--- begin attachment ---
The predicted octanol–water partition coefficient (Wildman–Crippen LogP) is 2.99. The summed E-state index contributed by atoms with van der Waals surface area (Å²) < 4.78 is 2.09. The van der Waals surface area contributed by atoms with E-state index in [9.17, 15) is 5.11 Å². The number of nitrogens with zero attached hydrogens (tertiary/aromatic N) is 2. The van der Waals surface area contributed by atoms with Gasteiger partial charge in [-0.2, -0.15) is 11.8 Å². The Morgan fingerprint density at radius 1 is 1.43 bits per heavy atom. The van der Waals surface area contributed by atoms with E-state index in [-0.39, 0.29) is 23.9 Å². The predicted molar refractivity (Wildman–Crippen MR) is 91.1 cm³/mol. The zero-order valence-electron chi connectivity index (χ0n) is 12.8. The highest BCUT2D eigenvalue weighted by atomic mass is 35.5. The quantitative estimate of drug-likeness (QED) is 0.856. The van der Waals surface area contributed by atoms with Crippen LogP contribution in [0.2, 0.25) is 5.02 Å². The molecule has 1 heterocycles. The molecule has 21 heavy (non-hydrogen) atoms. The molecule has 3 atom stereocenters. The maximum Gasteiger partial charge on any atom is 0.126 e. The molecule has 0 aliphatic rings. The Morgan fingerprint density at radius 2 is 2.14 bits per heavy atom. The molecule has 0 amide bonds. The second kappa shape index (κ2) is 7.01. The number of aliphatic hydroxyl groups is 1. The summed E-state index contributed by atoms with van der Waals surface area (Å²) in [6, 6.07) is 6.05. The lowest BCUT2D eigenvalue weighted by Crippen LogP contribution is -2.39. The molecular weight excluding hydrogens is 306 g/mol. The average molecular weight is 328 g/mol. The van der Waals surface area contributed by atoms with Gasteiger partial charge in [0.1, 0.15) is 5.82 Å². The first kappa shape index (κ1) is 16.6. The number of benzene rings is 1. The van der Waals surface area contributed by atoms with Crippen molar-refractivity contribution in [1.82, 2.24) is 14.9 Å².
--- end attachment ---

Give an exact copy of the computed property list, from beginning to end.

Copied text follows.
The predicted octanol–water partition coefficient (Wildman–Crippen LogP) is 2.99. The summed E-state index contributed by atoms with van der Waals surface area (Å²) < 4.78 is 2.09. The van der Waals surface area contributed by atoms with E-state index in [9.17, 15) is 5.11 Å². The number of nitrogens with zero attached hydrogens (tertiary/aromatic N) is 2. The van der Waals surface area contributed by atoms with Gasteiger partial charge in [-0.2, -0.15) is 11.8 Å². The Morgan fingerprint density at radius 1 is 1.43 bits per heavy atom. The van der Waals surface area contributed by atoms with E-state index in [-0.39, 0.29) is 23.9 Å². The predicted molar refractivity (Wildman–Crippen MR) is 91.1 cm³/mol. The zero-order valence-electron chi connectivity index (χ0n) is 12.8. The highest BCUT2D eigenvalue weighted by atomic mass is 35.5. The quantitative estimate of drug-likeness (QED) is 0.856. The van der Waals surface area contributed by atoms with Crippen LogP contribution in [0.2, 0.25) is 5.02 Å². The molecule has 1 heterocycles. The molecule has 21 heavy (non-hydrogen) atoms. The molecule has 3 atom stereocenters. The maximum Gasteiger partial charge on any atom is 0.126 e. The molecule has 0 aliphatic rings. The Morgan fingerprint density at radius 2 is 2.14 bits per heavy atom. The molecule has 0 amide bonds. The second kappa shape index (κ2) is 7.01. The number of aliphatic hydroxyl groups is 1. The summed E-state index contributed by atoms with van der Waals surface area (Å²) in [6, 6.07) is 6.05. The lowest BCUT2D eigenvalue weighted by Crippen LogP contribution is -2.39. The molecular weight excluding hydrogens is 306 g/mol. The average molecular weight is 328 g/mol. The van der Waals surface area contributed by atoms with Gasteiger partial charge in [0.1, 0.15) is 5.82 Å². The first kappa shape index (κ1) is 16.6. The number of benzene rings is 1. The van der Waals surface area contributed by atoms with Crippen molar-refractivity contribution in [1.82, 2.24) is 14.9 Å².